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1 Ensuring Sustainable Access For the Poor through Internal Revenue Generation: Water and Sanitation. The Case of National Water and Sewerage Corporation.

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Presentation on theme: "1 Ensuring Sustainable Access For the Poor through Internal Revenue Generation: Water and Sanitation. The Case of National Water and Sewerage Corporation."— Presentation transcript:

1 1 Ensuring Sustainable Access For the Poor through Internal Revenue Generation: Water and Sanitation. The Case of National Water and Sewerage Corporation. By: Dr. William T. Muhairwe Managing Director, NWSC-Uganda April, 2007

2 2 Introduction Internal Revenue Optimization: Definition Internal Revenues synonymous with Operating Margins: Defined as the difference between Operating Revenues Operating Costs Need to optimize Revenues Contain Costs Thereby realize investible funds

3 3 Operational Efficiency; (The Old NWSC as at 1998) High number of unviable towns ( only 3 out of 12) High arrears level of 14 months old Very expensive labour force (1800No => 36 staff/1000c) Low operational efficiency with high NRW of 50-60% Irrational and costly welfare scheme Poor organizational public sector behavior e.g. late coming, corruption etc Lack of performance incentives for Area Managers and Staff Rampant water leakages and sewage spillages Low collection efficiency of 60% Intermittent service in several towns ranging from 15-21 hrs A running monthly deficit of about Ushs 348M (~US$ 300,000) despite a high average tariff of Ush 1100/m3 (US$ 1.00/m3) The high debt burden ($100 million)

4 4 NWSC Cost Recovery Interventions Policy level Strategic level, Change in Board Operational level Operational framework through change management programmes:100 Days, Service and Revenue Enhancement Programme (SEREP), Area Performance Contracts (APCs), Internally Delegated Area Management Contracts (IDAMCs), One Minute Management Concept (OMM), CHECKERS system Organizational behavior Customer care Cost reduction Technical and commercial performance Incentive mechanisms See our Website for details:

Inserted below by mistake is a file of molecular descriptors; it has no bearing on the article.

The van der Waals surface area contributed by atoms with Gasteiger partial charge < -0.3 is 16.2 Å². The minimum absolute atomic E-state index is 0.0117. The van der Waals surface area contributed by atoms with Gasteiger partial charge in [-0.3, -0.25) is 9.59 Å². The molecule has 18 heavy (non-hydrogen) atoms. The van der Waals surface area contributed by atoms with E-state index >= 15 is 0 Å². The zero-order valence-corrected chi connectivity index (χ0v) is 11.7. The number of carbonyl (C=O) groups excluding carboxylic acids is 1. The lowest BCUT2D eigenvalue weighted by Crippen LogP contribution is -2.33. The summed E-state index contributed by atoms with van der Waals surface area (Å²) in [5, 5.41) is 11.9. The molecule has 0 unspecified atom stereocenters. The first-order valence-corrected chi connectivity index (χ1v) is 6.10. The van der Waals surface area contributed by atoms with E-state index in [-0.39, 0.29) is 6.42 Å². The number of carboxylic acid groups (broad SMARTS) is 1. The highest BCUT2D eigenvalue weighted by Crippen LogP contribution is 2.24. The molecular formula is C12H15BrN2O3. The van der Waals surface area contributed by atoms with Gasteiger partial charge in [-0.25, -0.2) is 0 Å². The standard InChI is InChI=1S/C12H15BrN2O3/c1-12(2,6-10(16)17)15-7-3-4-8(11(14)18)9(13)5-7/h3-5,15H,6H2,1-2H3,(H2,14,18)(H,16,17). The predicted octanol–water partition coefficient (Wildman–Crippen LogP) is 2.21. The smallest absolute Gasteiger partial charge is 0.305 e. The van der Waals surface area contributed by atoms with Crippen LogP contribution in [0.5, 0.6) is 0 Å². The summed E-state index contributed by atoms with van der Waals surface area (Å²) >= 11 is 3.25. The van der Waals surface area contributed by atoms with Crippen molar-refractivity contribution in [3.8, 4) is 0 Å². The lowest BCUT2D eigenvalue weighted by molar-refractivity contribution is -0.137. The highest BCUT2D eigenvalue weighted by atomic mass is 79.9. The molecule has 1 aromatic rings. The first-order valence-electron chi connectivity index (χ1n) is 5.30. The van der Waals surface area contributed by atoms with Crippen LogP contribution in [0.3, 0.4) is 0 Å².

5 5 NWSC Cost Recovery Interventions Optimisation of Revenue: Restored Customer Confidence Establishment of Customer care centres Improvement in office ambience Training in Customer care Conducting of Customer surveys Amnesty for illegal water use Revenue squads/Territorial Management Concept Increasing market size through increasing Connections (Economies of Scale)

6 6 NWSC Cost Recovery Interventions Cost Containment Staff Rightsizing : from 1,850 in 1999 to 850 in 2001, (2006, 1200) No Labour Unrest Reduction in administration and overhead costs Vehicle maintenance Medical Travel Illicit activities Strict Appraisal of Capital projects Reduction in operating inefficiencies (UFW, Staff Productivity, Working ratios etc)

7 7 NWSC Cost Recovery Interventions Tariffs: Simplification/Rationalisation and Indexation Tariff last revised in 1994.(To approx US $ 1/Cu.m) Indexation of the Tariff 2000 (Aver. Appr. US $ 50cts) Reduction in connection fees by 50% Reduction in Reconnection fees by 75% Elimination of Minimum charge Introduction of a service charge (minimal) Free Water and Sewerage Connection Policy